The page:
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Jennifer Kabbany is editor of The College Fix. She previously worked as a daily newspaper reporter and columnist for a decade in Southern California, and prior to that held editorial positions at The Weekly Standard, Washington Times and FrontPageMagazine. She is also a Robert Novak Journalism Fellowship recipient and has contributed to National Review.
Biden Set to Push Critical Race Theory on U.S. Schools
By STANLEY KURTZ
April 19, 2021 8:07 AM
The woke revolution in the classroom is about to go federal. In an early but revelatory move, President Biden’s Department of Education has signaled its intent to impose the most radical forms of Critical Race Theory on America’s schools, very much including the 1619 Project and the so-called anti-racism of Ibram X. Kendi. (Kendi’s “anti-racism” — which advocates a massive and indefinite expansion of reverse discrimination — is more like neo-racism.) Biden is obviously co-opting conservatives’ interest in reviving traditional U.S. history and civics to deliver its perfect opposite — federal imposition of the very ideas conservatives aim to combat.
Biden’s Department of Education has just released the text of a proposed new rule establishing priorities for grants in American History and Civics Education programs. That rule gives priority to grant “projects that incorporate racially, ethnically, culturally, and linguistically diverse perspectives.” The rule goes on to cite and praise the New York Times’ “landmark” 1619 Project, as well as the work of Critical Race Theorist Kendi, as leading examples of the sort of ideas the Biden administration wants to spread.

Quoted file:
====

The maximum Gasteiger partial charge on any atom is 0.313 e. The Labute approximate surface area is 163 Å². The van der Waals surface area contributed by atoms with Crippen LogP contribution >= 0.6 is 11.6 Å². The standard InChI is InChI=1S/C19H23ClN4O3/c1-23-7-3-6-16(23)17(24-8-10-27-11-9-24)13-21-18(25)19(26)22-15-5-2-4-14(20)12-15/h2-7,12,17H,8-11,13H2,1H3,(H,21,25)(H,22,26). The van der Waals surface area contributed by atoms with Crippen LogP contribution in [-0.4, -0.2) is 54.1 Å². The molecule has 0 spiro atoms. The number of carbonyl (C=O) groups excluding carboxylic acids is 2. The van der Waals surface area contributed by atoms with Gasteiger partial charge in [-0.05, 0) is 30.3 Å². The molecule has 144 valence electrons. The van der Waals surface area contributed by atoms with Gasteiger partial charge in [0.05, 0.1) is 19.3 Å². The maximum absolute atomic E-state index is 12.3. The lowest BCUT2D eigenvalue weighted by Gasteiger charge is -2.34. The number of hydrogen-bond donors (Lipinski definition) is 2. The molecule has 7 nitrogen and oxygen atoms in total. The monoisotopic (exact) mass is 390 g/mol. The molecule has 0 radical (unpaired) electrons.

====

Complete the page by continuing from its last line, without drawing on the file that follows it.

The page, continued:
The programs immediately targeted by Biden’s new priority criteria for American history and civics grants are small. Once in place, however, those criteria will undoubtedly influence the much larger and vastly more dangerous “Civics Secures Democracy Act.” That bill would appropriate $1 billion a year, for six years, for history and civic education. Support for leftist “action civics” is already written into the priority criteria of the bill itself. I have argued that additional anodyne-sounding priority criteria in the Civics Secures Democracy Act — criteria favoring grants targeted to “underserved” populations and the mitigation of various racial, ethnic, and linguistic achievement gaps — would be interpreted by the Biden administration as a green light to fund Critical Race Theory in the schools. The new draft federal rule for grant priority in American history and civics education makes it clear that this is indeed the Biden administration’s intent.
The Biden administration’s interest in pushing Critical Race Theory on America’s schools could already be gleaned from the president’s repeated endorsement of the notion that America is “systemically racist.” Biden’s statements to that effect are actually cited in the new federal rule. It’s of interest as well that the new rule explicitly endorses the wave of woke Critical Race Theory currently sweeping through America’s schools. Biden’s new American history and civics rule also expresses support for “Culturally Responsive Teaching,” the ultra-woke and utterly politicized pedagogy derived from Critical Race Theory that was recently imposed on teachers in Illinois.